One of only a few decent boozers in this affluent part of north London, The Salisbury knocks out some good food to go with the well-kept beers, solid wine list and pretty pleasant atmosphere.
Just down from the green, this large and longstanding Winchmore Hill pub pulls in punters looking for something a little less raucous than those places down toward Green Lanes, enticing them into a surprisingly cosy venue with loads of nooks, crannies and corners to hide in. It looks good too, with banquettes, big leather sofas, thick slabs of wooden tables and a (slightly) separate restaurant for those seeking a little bit of peace and quiet. An open kitchen at the end of the lengthy bar is a nice touch for a gastropub, and two outside areas get really busy when the sun comes out, even if the views of the car park and a few flats are hardly hugely handsome.
Predominantly attracting a crowd of relatively well-heeled locals in their late twenties and early thirties, The Salisbury isn’t exactly riotous, but that’s not to say that the large groups (of which there are a few) don’t veer into the rowdy on occasion – they’re just usually polite enough not to keep it going. Saturday and Sunday afternoons see newspapers sprawled out and shared on the big tables, whilst surprisingly busy weekday evenings hint at how lively it usually is on a Friday and Saturday night. Staff are pretty speedy, and seem to boast an admirable dedication to serving people in the right order.
It’s the kind of gastropub grub you’re likely to see in pubs across London, not least if you’ve been to The Ranelagh in Bounds Green: it’s exactly the same menu. However, the quality is high and the prices are not, which is probably why the kitchen remains pretty busy throughout much of the week. There’s a pretty good roast on Sundays, as well as some decent bar food, but the main restaurant menu offers perhaps the most interesting options.
A starter of pork belly (£5.25) is every bit as tender and flavoursome as it should be, and complemented astutely by a feather-light salad of balsamic beetroot, sweet potato, apples and leaves. The criminal absence of crackling, though, makes one weep. Potted smoked mackerel (£5.75) fares much better, with some very lemony, well-potted fish served with toast and a generous spoon of what appears to be homemade, chunky horseradish. An impressive ox cheek and red wine pie (£10.50) boasts some very good, winey depth, and the kale colcannon on the side is rich and buttery, and seasoned impeccably.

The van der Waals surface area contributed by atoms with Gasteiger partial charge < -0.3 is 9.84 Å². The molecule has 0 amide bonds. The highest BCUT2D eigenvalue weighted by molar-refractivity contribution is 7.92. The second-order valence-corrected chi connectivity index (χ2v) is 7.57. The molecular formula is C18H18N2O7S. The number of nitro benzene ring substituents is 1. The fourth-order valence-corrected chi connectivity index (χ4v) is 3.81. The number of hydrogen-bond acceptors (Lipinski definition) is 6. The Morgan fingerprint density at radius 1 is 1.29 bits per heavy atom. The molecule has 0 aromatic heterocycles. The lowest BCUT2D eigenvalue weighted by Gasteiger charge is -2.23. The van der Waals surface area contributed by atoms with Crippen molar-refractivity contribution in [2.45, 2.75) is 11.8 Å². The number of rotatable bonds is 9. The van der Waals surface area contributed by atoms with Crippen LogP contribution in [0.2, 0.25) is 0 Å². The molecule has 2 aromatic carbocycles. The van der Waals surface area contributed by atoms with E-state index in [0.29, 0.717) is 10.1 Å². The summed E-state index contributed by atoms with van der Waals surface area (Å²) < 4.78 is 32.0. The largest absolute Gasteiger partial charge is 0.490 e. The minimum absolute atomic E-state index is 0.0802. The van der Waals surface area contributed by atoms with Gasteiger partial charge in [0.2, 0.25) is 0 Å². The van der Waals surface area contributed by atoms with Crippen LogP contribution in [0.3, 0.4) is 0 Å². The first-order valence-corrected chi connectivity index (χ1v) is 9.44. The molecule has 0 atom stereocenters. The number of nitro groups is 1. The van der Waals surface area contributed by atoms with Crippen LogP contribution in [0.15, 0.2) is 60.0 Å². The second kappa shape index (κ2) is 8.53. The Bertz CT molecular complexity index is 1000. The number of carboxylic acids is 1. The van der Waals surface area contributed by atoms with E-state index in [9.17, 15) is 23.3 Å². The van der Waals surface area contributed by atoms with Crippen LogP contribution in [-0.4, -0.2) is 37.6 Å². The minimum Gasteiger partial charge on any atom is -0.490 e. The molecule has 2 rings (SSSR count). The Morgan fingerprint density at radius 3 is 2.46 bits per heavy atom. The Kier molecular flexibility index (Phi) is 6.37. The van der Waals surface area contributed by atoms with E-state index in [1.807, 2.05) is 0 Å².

The burger (handmade from West Country beef, apparently - £9.50) is good and suitably messy, and the steak (a 10oz rib-eye) just about a good enough cut to warrant the £16 price tag. However it’s the shoulder of lamb (£13.50) that’s probably your best bet, slow cooked to soft and yielding and served with minted peas and baby potatoes.
A more than decent cheeseboard (£6.75) featuring Taw Valley cheddar, Cropwell Bishop stilton and Cornish brie is generous, and mercifully served at room temperature – no mean feat, if other venues of this ilk are anything to go by. If cheese isn’t your thing then the dark chocolate brownie with vanilla ice cream (£5) is toothsome enough to keep sweet teeth sweet.
That lengthy bar is there for a reason, it seems, with an impressive array of ales, ciders, beers and lagers on tap, and many of them changing on a pretty regular basis. An excellent pint of Doom Bar (£3.50) is usually available, with Sambrook’s Wandle (£3.45), Timothy Taylor Landlord (£3.60) and a variety of Adnams all regular, well-kept guests on twenty separate pumps. Peroni, Budvar and Guinness are also on tap, and whilst the wine list isn’t exactly huge, it’s pretty well-thought out, with enough choice to please even the most pedantic Winchmore Hill palate.
The Last Word
The Salisbury is such a nice pub that it's all too easy to simply hunker down for a few beers or a bottle of wine or two. However, the food coming out of the kitchen is certainly good enough to ensure this place shouldn't just be seen as a watering hole for the grown ups of N21.